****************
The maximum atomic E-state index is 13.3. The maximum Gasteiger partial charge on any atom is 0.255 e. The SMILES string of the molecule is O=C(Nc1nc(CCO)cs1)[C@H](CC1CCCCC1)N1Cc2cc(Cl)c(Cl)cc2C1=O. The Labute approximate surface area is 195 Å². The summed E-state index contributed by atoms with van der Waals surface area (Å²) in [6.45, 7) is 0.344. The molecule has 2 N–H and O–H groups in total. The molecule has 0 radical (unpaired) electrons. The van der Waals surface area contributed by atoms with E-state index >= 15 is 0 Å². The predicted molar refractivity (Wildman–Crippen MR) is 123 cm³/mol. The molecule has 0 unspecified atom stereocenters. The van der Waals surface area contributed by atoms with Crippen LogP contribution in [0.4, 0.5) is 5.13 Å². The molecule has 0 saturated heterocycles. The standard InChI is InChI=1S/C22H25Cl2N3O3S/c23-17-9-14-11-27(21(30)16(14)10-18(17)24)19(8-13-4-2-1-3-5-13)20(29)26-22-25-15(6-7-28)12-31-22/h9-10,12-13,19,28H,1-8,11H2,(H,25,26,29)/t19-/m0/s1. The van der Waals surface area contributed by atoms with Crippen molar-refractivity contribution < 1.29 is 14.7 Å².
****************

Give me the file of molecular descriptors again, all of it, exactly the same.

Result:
The maximum atomic E-state index is 13.3. The maximum Gasteiger partial charge on any atom is 0.255 e. The SMILES string of the molecule is O=C(Nc1nc(CCO)cs1)[C@H](CC1CCCCC1)N1Cc2cc(Cl)c(Cl)cc2C1=O. The Labute approximate surface area is 195 Å². The summed E-state index contributed by atoms with van der Waals surface area (Å²) in [6.45, 7) is 0.344. The molecule has 2 N–H and O–H groups in total. The molecule has 0 radical (unpaired) electrons. The van der Waals surface area contributed by atoms with E-state index >= 15 is 0 Å². The predicted molar refractivity (Wildman–Crippen MR) is 123 cm³/mol. The molecule has 0 unspecified atom stereocenters. The van der Waals surface area contributed by atoms with Crippen LogP contribution in [0.4, 0.5) is 5.13 Å². The molecule has 0 saturated heterocycles. The standard InChI is InChI=1S/C22H25Cl2N3O3S/c23-17-9-14-11-27(21(30)16(14)10-18(17)24)19(8-13-4-2-1-3-5-13)20(29)26-22-25-15(6-7-28)12-31-22/h9-10,12-13,19,28H,1-8,11H2,(H,25,26,29)/t19-/m0/s1. The van der Waals surface area contributed by atoms with Crippen molar-refractivity contribution < 1.29 is 14.7 Å².